There have been many advancements in fiber optical components and standard multimode fiber over the years. The ISO 11801 standard provides the following system of classification for multimode fibers. The system is based on the bandwidth of various fibers and classifies them as either OM1, OM2, OM3 or OM4.
62.5 um fiber introduced. This fiber had a larger core than the 50 um fiber that it replaced, enabling more of the light from an LED to be injected into the fiber’s core. 62.5 multimode fiber was able transmit over 2 km campuses at 10 Mb/s. Also, the new fiber was easier to install due to its higher numerical aperture.
As data rates increased, 62.5 fiber could not keep pace due to its lower bandwidth at the 850 nm wavelength. In 1995 the new 100 Mb/s Fast Ethernet standard advocated the use of LEDs operating at 1300 nm wavelength which resulted in less attenuation. As a result, 50 um fiber was reintroduced, providing up to ten times the bandwidth of 62.5 um fiber. The newer 1 Gb/s and 10Gb/s transmitters used smaller spot-size lasers, which eliminated the issue relating to LED power coupling losses that was previously associated with 50um fiber.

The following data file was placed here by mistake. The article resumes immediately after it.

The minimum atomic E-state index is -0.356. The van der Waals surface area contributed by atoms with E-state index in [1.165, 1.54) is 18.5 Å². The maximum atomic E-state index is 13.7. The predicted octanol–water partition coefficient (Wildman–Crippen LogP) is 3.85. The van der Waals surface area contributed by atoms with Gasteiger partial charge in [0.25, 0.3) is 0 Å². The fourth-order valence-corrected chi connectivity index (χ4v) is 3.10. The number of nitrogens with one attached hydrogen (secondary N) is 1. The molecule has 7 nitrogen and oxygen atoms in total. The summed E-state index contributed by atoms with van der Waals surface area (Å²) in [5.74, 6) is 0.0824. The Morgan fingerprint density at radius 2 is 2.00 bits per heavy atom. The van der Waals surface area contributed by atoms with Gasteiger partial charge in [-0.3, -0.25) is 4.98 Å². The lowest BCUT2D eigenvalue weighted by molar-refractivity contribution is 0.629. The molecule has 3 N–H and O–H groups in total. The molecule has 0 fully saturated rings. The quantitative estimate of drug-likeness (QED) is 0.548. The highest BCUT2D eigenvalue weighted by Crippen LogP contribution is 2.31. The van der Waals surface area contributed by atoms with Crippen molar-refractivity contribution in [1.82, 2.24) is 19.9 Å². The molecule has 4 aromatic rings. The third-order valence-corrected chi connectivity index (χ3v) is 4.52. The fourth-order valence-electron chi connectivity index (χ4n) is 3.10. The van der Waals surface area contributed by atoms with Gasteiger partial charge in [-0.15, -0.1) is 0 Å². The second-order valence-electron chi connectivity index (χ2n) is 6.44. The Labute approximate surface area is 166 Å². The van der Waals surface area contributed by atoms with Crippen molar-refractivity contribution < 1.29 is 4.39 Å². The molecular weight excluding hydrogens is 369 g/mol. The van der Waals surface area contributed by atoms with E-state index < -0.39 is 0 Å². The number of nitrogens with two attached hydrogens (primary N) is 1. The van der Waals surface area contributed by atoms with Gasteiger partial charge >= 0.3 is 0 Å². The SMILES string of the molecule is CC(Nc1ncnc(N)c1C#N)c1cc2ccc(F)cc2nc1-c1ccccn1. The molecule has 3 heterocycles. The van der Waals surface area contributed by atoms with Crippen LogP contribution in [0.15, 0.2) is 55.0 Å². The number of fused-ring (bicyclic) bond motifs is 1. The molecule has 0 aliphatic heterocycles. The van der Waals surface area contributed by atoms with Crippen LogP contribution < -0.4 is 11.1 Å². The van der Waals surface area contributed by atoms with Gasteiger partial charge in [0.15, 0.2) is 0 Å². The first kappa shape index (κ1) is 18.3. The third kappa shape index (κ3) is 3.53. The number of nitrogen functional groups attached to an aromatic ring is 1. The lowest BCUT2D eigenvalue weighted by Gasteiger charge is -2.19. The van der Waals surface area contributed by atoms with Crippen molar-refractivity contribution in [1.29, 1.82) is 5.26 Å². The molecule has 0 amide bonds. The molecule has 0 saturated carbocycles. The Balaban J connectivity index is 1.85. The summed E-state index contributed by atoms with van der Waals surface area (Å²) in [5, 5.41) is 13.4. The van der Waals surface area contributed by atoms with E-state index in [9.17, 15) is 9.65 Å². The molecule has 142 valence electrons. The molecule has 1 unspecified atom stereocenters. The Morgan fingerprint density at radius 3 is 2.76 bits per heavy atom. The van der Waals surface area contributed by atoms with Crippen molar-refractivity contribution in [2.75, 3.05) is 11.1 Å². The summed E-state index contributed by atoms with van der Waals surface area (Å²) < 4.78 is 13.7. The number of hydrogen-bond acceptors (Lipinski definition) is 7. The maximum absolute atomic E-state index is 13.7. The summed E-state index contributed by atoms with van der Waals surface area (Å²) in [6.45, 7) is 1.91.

Laser optimized 50μm fiber was introduced as a cost-effective solution for short-range applications that had to support 1Gb/s or multi-gigabit speeds. OM 3 fiber also offered significant cost savings in terms of electronics when upgrading networks to higher speeds. OM3 became the preferred multimode fiber for LANs, SANs, as well as data center interconnects and access applications.
This is 50μm fiber similar to OM 3 but operating a higher bandwidth. OM 4 is cost effective in that savings can be achieved by using 850 nm VCSELs with long building backbones and medium size campus backbones. Supports 10 Gb/s Ethernet, Fibre Channel, and OIF applications over distances up to 550 meters.